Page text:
In 2013, the North Carolina legislature increased the maximum fine for violations of the state’s seed law from $500 to $10,000 per violation. See N.C. Session Law 2013-345, Senate Bill 455, An act to increase penalties for violation of the seed law. An article in neighboring South Carolina’s The State examines the primary reason for passage of the tough new law–unauthorized planting and sales of proprietary plant varieties. Martha Quillin, In North Carolina, a 20-fold increase in fines for seed piracy, The State (May 18, 2014).
As explained in an interview with North Carolina State University peanut breeder Dr. Tom Isleib, even state universities depend heavily upon licensing revenues from crop varieties they develop, because public funds do not cover the high costs of research and development required to develop successful varieties. The federal Plant Variety Protection Act (PVPA) provides intellectual property protection for registered, proprietary plant varieties that are new, distinct, and uniform. However, until last year, North Carolina’s state seed law did little to deter so-called “brown bagging”–unlawful sales of proprietary seed. The maximum fine available under the seed law was $500 per violation.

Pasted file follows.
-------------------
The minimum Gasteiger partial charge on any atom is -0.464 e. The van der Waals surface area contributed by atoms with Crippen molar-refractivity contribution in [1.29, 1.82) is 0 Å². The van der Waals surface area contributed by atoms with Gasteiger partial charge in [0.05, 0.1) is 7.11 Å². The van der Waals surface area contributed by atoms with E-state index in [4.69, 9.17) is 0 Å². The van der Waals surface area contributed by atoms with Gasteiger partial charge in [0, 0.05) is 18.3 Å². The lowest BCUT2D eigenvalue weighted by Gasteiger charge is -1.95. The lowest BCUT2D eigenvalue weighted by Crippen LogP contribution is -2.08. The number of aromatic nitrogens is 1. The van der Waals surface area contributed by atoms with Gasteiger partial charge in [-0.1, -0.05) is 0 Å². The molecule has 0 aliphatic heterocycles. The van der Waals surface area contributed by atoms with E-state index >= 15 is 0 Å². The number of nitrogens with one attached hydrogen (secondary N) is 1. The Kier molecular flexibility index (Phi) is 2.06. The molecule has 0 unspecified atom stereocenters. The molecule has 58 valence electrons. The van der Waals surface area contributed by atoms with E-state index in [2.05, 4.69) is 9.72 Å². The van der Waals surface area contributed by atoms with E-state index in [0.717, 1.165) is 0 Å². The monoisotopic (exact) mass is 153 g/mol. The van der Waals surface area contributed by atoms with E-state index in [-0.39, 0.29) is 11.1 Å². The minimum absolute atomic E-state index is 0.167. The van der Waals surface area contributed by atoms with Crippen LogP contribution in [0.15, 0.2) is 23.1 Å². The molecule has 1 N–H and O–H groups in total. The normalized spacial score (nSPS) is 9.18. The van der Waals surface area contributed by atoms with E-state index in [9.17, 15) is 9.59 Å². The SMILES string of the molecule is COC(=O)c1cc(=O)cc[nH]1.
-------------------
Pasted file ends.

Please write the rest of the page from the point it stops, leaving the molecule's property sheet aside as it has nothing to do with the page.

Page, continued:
In 2012, it was discovered that a North Carolina peanut seed distributor was selling large quantities of seed saved from his harvests, in unknowing violation of the law. Recognizing that the state law was ineffective to capture the attention of would-be brown bag sellers, the North Carolina Seedsmen’s Association and state agricultural officials pushed for the harsher penalties. In addition to increasing applicable fines, the newly amended law also provides that in cases involving unlawful sales of seed protected under the PVPA, a court “shall order the payment of restitution to any injured party for any losses incurred as a result of the unlawful sale.”